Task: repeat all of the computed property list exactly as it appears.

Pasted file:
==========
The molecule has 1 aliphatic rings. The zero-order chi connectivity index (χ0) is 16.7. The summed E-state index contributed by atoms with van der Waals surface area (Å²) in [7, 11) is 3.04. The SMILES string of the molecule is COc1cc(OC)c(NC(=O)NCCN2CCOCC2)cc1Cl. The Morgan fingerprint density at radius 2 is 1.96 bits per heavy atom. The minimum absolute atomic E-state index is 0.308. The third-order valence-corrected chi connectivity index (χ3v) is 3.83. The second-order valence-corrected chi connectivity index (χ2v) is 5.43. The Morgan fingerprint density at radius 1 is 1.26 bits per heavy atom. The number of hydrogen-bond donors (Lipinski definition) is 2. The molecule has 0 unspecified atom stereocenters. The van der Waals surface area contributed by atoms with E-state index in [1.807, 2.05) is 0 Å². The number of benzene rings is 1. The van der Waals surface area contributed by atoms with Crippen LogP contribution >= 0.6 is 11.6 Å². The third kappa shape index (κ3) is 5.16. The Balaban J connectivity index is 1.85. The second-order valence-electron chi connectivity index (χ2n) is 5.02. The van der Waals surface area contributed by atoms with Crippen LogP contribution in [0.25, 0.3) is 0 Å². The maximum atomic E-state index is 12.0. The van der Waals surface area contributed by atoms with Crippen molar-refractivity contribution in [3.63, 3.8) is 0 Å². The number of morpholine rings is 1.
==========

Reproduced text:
The molecule has 1 aliphatic rings. The zero-order chi connectivity index (χ0) is 16.7. The summed E-state index contributed by atoms with van der Waals surface area (Å²) in [7, 11) is 3.04. The SMILES string of the molecule is COc1cc(OC)c(NC(=O)NCCN2CCOCC2)cc1Cl. The Morgan fingerprint density at radius 2 is 1.96 bits per heavy atom. The minimum absolute atomic E-state index is 0.308. The third-order valence-corrected chi connectivity index (χ3v) is 3.83. The second-order valence-corrected chi connectivity index (χ2v) is 5.43. The Morgan fingerprint density at radius 1 is 1.26 bits per heavy atom. The number of hydrogen-bond donors (Lipinski definition) is 2. The molecule has 0 unspecified atom stereocenters. The van der Waals surface area contributed by atoms with E-state index in [1.807, 2.05) is 0 Å². The number of benzene rings is 1. The van der Waals surface area contributed by atoms with Crippen LogP contribution >= 0.6 is 11.6 Å². The third kappa shape index (κ3) is 5.16. The Balaban J connectivity index is 1.85. The second-order valence-electron chi connectivity index (χ2n) is 5.02. The van der Waals surface area contributed by atoms with Crippen LogP contribution in [0.25, 0.3) is 0 Å². The maximum atomic E-state index is 12.0. The van der Waals surface area contributed by atoms with Crippen molar-refractivity contribution in [3.63, 3.8) is 0 Å². The number of morpholine rings is 1.